Logicless Templates: LOL

Logicless: To be devoid of logic.

Merriam-Webster’s Dictionary

Babies are logicless, right? They eat and they shit. They throw toy blocks to and fro. They slap randomly at the Tower of Hanoi you bought them, not giving a damn about your shitty computer science references.

But logicless as they seem, they aren’t really, are they? I mean, not even bogosort is. We just call babies logicless, as maybe some sort of harmless insult. “Oh, Suzy, that baby of yours, he’s just so… logicless.” It almost sounds nice! The chic thing to say. The alternative, “Hey, Suzy, that baby of yours, he’s just such a… stupid bitch…” that’s probably gonna land you a swift smack from yours truly, Suzy.

And if you’ve fallen for the promise of logicless templates, you probably deserve a swift smack as well. “Logicless” has a negative connotation. So it’s no coincidence that logicless templates are severely flawed. They have their uses, sure. I use Handlebars in a few projects. But they belong nowhere near a large web application (most the time). Here’s why:

Logicless? ORLY?

First of all, let’s just get one thing straight. The very idea of calling Handlebars and Moustache “logicless” is… well… logicless. Retarded even, if you prefer. We’ve had logicless templates, long long before Handlebars was a thing. We called those templates HTML. And HTML worked fine, thank you very much. Handlebars, though, is not what the cool kids are calling HTML these days. No, it’s a templating library, and it has logic. It has ifs and fors and anybody who’s anybody these days adds in pluralization helpers, i18n… The list goes on. But when it comes down to it, in most cases, logicless templates are just a bad, underpowered frameworks.

When I was 16 and Handlebars came onto the scene, I fell for that logicless bullcrap hook, line, and sinker. Naive, 16-year-old me ate that shit up. Separation of concerns? Yes please. That whole promise of having your designers be able to edit your markup without knowing code? That totally worked out. Cause checking in changes and navigating through codebases in general is oh so much easier than understanding trivial if clauses. Cause, you know, non-engineers are completely incompetent. And retarded. (Except not really…)

No. Logicless templates don’t even make sense. They have all kinds of logic. And you know what else they have all kind of? Broken, empty promises.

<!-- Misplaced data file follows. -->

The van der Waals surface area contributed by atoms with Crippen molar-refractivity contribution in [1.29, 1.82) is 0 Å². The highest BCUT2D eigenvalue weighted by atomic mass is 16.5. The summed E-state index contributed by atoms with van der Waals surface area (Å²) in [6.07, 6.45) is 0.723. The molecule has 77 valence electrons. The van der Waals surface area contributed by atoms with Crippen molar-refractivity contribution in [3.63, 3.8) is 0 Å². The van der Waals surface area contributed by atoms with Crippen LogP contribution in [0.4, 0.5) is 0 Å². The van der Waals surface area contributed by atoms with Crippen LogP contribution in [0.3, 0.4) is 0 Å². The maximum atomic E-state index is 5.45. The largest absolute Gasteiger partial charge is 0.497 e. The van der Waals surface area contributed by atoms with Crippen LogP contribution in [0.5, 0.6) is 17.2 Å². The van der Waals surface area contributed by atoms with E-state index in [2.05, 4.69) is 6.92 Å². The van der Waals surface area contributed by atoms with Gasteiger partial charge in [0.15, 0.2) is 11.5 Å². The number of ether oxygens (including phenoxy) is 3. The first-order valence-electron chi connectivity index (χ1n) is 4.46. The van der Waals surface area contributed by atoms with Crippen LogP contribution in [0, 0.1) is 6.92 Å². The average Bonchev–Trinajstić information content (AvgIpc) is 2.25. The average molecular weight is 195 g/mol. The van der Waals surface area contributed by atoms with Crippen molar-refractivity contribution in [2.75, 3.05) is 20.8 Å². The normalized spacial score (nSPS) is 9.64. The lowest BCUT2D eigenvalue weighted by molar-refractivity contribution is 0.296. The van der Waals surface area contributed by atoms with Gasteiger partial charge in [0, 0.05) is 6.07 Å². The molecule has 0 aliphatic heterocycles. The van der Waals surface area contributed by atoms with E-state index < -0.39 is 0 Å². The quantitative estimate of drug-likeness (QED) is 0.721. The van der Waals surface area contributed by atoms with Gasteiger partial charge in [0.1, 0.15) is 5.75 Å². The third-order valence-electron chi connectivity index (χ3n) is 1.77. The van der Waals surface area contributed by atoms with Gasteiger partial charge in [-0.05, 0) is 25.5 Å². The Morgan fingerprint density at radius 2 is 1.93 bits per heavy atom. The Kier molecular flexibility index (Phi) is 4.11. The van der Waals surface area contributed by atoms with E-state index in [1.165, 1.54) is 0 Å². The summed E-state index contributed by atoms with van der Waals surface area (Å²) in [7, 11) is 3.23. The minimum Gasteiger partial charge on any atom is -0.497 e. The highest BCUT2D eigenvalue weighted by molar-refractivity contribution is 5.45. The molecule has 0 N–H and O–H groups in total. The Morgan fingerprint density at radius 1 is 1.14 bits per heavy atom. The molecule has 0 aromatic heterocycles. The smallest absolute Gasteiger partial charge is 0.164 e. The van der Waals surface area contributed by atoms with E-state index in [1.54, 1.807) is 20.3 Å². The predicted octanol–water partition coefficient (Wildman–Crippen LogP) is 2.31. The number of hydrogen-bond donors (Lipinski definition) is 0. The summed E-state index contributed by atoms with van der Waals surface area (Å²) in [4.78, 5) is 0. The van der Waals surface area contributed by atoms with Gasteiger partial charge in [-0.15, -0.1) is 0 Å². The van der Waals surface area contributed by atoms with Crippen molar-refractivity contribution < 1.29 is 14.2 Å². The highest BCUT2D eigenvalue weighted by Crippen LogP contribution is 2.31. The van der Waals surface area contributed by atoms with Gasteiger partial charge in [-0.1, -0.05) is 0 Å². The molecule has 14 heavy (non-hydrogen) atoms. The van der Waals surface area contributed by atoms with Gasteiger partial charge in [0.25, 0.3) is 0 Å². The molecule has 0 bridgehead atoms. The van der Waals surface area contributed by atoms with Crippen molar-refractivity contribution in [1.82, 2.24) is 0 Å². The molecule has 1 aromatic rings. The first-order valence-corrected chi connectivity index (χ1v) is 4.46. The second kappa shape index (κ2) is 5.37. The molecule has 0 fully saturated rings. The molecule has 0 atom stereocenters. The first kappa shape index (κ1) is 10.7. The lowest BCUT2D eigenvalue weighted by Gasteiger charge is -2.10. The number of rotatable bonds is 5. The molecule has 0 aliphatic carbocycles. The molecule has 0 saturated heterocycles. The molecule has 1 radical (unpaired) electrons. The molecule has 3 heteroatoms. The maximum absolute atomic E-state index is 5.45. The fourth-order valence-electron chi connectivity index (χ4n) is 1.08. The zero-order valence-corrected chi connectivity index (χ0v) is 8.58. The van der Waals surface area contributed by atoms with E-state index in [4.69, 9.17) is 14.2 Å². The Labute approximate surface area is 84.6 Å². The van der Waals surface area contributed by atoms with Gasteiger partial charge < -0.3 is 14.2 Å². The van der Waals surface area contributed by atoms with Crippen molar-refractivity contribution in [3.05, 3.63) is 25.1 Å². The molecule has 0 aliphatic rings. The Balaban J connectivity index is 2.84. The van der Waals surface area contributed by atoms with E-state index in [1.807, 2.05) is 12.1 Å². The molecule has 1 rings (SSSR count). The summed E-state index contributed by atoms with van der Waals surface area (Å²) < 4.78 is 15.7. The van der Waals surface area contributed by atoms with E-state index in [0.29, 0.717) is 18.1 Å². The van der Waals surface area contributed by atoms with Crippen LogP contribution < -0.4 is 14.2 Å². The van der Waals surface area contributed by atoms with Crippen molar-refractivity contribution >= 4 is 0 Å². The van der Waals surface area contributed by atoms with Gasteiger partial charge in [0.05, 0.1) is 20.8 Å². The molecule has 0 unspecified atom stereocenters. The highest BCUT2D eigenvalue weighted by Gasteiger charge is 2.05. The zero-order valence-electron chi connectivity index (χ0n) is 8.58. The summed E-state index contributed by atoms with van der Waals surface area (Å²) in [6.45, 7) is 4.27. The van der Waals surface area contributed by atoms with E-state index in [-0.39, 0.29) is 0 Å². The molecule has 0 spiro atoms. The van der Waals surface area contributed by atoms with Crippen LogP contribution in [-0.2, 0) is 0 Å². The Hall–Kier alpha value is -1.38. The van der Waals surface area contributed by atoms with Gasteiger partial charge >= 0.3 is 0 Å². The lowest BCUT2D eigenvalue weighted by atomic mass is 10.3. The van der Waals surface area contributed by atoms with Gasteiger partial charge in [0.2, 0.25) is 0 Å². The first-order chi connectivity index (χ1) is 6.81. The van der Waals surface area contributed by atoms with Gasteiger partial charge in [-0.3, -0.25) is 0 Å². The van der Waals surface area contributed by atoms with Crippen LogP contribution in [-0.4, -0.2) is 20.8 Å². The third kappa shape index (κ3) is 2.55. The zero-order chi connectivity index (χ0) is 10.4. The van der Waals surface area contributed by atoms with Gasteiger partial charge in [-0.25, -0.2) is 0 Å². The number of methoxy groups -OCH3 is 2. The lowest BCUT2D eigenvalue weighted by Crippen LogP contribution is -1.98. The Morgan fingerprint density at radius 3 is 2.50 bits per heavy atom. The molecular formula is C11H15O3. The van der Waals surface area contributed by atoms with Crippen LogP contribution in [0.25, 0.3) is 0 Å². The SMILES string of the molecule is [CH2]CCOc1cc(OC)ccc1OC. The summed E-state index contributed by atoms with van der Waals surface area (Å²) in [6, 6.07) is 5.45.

You remember that one about designers taking over the templates? Well, they changed things and wondered why the code didn’t work if the h1 was an h2 (because we wrote shitty selectors), or how come the link stopped working when they changed an anchor to a div (because we care about semantics).

Plus they fucked up the commit log.

I’ve talked to exactly zero people employed with the sole task of marking up HTML and merrily committing this with their magical surprise knowledge of Git… No, this person is a rumor. That designer that can magically commit changes, navigate the codebase, and knows HTML and CSS and logic… we have a special title for that type of designer: “engineer”.

There’s an inherent coupling of semantics (markup) and events (code) in well designed applications. And separating it isn’t always necessary, and is sometimes very, very wrong.

Logic Is Unavoidable

Wouldn’t it be great if our apps didn’t need logic? Wouldn’t it be great if we could just smash our foreheads on the power button of our servers, and the paycheques would start flying through the cracks in the door, like Harry Potter’s letters from Hogwarts?

Cause those are the servers I want. So too bad they don’t exist.

Why? We need logic. Sometimes, we have logic we don’t need. A lot of times, sometimes. But the fact remains: we need logic.

Logicless templates at best just shift this logic into some separate layer, the presentation layer, or–worse–to the controller. Probably the only thing worse than bad templates is bad controllers.

Presentation layers help slim down your OMG-fat views. They’re not a bad thing. But there’s certain logic, render-logic, that belongs at the render level: pluralization and date-formating are prime examples.

It’s possible to imagine a blog post with a created_at timestamp attached to it. It’s possible to imagine you’d display this in three separate places, in three different formats. What benefit do you get from hiding that in the presentation layer? Zilch.

And don’t even get me started on pluralization… It usually only takes one time before you, a sane developer, has the thought cross your head, “Weeeeeell, pluralization isn’t really logic…” And you go fishing through Github for a pluralization helper, trying to con yourself into believing that Handlebar Moustaches are still cool.

There’s a very debatable line about which mutations should be done in the presentation layer and which at the render level. But the line that says “none of this should happen at the render level” … that line is imaginary, and hardly ever followed even when using “logicless” templates. The separation of concerns there, is a lot of times, just separation for the sake of it. It’s just a big waste of time and bad design.

But I can see the headlines now: “ALL YOUR LOGIC ARE BELONG TO TEMPLATES”. I can see them already. It’s not what I advocate. It’s not what I say. But whatever.